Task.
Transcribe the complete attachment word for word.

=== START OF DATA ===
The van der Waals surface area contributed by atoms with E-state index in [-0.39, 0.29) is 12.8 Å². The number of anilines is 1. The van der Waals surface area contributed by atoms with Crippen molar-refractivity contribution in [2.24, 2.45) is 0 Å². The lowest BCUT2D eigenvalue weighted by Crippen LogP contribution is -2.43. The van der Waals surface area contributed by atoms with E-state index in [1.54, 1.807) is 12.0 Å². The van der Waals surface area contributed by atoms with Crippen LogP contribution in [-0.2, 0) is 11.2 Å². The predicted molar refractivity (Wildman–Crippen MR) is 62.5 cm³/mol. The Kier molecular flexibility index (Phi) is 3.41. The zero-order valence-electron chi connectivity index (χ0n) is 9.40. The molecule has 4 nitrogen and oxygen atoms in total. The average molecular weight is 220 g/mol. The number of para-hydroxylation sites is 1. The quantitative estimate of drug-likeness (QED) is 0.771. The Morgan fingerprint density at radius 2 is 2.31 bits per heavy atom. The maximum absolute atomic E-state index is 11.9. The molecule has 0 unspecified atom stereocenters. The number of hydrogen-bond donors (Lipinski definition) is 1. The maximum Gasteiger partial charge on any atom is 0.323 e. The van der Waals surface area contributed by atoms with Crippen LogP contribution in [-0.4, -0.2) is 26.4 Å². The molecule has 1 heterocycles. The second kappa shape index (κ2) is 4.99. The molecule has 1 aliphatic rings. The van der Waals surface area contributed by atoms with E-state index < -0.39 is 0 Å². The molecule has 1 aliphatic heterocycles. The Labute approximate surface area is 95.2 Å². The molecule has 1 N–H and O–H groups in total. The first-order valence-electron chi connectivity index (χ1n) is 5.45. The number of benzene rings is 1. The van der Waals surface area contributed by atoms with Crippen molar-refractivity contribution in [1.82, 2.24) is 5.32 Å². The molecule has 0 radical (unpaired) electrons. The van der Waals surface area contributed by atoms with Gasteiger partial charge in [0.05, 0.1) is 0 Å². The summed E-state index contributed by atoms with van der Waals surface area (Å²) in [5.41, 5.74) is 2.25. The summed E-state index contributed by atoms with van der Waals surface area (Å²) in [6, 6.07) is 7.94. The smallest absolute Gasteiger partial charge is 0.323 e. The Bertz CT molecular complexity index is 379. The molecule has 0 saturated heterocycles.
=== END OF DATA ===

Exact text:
The van der Waals surface area contributed by atoms with E-state index in [-0.39, 0.29) is 12.8 Å². The number of anilines is 1. The van der Waals surface area contributed by atoms with Crippen molar-refractivity contribution in [2.24, 2.45) is 0 Å². The lowest BCUT2D eigenvalue weighted by Crippen LogP contribution is -2.43. The van der Waals surface area contributed by atoms with E-state index in [1.54, 1.807) is 12.0 Å². The van der Waals surface area contributed by atoms with Crippen LogP contribution in [-0.2, 0) is 11.2 Å². The predicted molar refractivity (Wildman–Crippen MR) is 62.5 cm³/mol. The Kier molecular flexibility index (Phi) is 3.41. The zero-order valence-electron chi connectivity index (χ0n) is 9.40. The molecule has 4 nitrogen and oxygen atoms in total. The average molecular weight is 220 g/mol. The number of para-hydroxylation sites is 1. The quantitative estimate of drug-likeness (QED) is 0.771. The Morgan fingerprint density at radius 2 is 2.31 bits per heavy atom. The maximum absolute atomic E-state index is 11.9. The molecule has 0 unspecified atom stereocenters. The number of hydrogen-bond donors (Lipinski definition) is 1. The maximum Gasteiger partial charge on any atom is 0.323 e. The van der Waals surface area contributed by atoms with Crippen LogP contribution in [-0.4, -0.2) is 26.4 Å². The molecule has 1 heterocycles. The second kappa shape index (κ2) is 4.99. The molecule has 1 aliphatic rings. The van der Waals surface area contributed by atoms with E-state index < -0.39 is 0 Å². The molecule has 1 aliphatic heterocycles. The Labute approximate surface area is 95.2 Å². The molecule has 1 N–H and O–H groups in total. The first-order valence-electron chi connectivity index (χ1n) is 5.45. The number of benzene rings is 1. The van der Waals surface area contributed by atoms with Crippen molar-refractivity contribution in [1.82, 2.24) is 5.32 Å². The molecule has 0 radical (unpaired) electrons. The van der Waals surface area contributed by atoms with Gasteiger partial charge in [0.05, 0.1) is 0 Å². The summed E-state index contributed by atoms with van der Waals surface area (Å²) in [5.41, 5.74) is 2.25. The summed E-state index contributed by atoms with van der Waals surface area (Å²) in [6, 6.07) is 7.94. The smallest absolute Gasteiger partial charge is 0.323 e. The Bertz CT molecular complexity index is 379. The molecule has 0 saturated heterocycles.